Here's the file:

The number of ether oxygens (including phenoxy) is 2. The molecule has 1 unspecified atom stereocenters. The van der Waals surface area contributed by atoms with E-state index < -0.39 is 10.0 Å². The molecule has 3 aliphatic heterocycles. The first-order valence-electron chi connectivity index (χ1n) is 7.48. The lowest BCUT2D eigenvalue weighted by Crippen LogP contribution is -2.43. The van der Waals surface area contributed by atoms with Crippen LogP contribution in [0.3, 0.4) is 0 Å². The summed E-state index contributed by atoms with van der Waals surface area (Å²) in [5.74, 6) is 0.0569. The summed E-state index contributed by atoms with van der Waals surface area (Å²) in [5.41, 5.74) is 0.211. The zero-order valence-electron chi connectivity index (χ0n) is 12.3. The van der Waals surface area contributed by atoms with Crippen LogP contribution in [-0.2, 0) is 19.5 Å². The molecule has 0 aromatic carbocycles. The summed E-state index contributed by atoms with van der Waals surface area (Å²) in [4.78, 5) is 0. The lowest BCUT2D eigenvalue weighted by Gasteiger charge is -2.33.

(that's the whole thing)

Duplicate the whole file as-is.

The number of ether oxygens (including phenoxy) is 2. The molecule has 1 unspecified atom stereocenters. The van der Waals surface area contributed by atoms with E-state index < -0.39 is 10.0 Å². The molecule has 3 aliphatic heterocycles. The first-order valence-electron chi connectivity index (χ1n) is 7.48. The lowest BCUT2D eigenvalue weighted by Crippen LogP contribution is -2.43. The van der Waals surface area contributed by atoms with Crippen LogP contribution in [0.3, 0.4) is 0 Å². The summed E-state index contributed by atoms with van der Waals surface area (Å²) in [5.74, 6) is 0.0569. The summed E-state index contributed by atoms with van der Waals surface area (Å²) in [5.41, 5.74) is 0.211. The zero-order valence-electron chi connectivity index (χ0n) is 12.3. The van der Waals surface area contributed by atoms with Crippen LogP contribution in [-0.2, 0) is 19.5 Å². The molecule has 0 aromatic carbocycles. The summed E-state index contributed by atoms with van der Waals surface area (Å²) in [4.78, 5) is 0. The lowest BCUT2D eigenvalue weighted by Gasteiger charge is -2.33.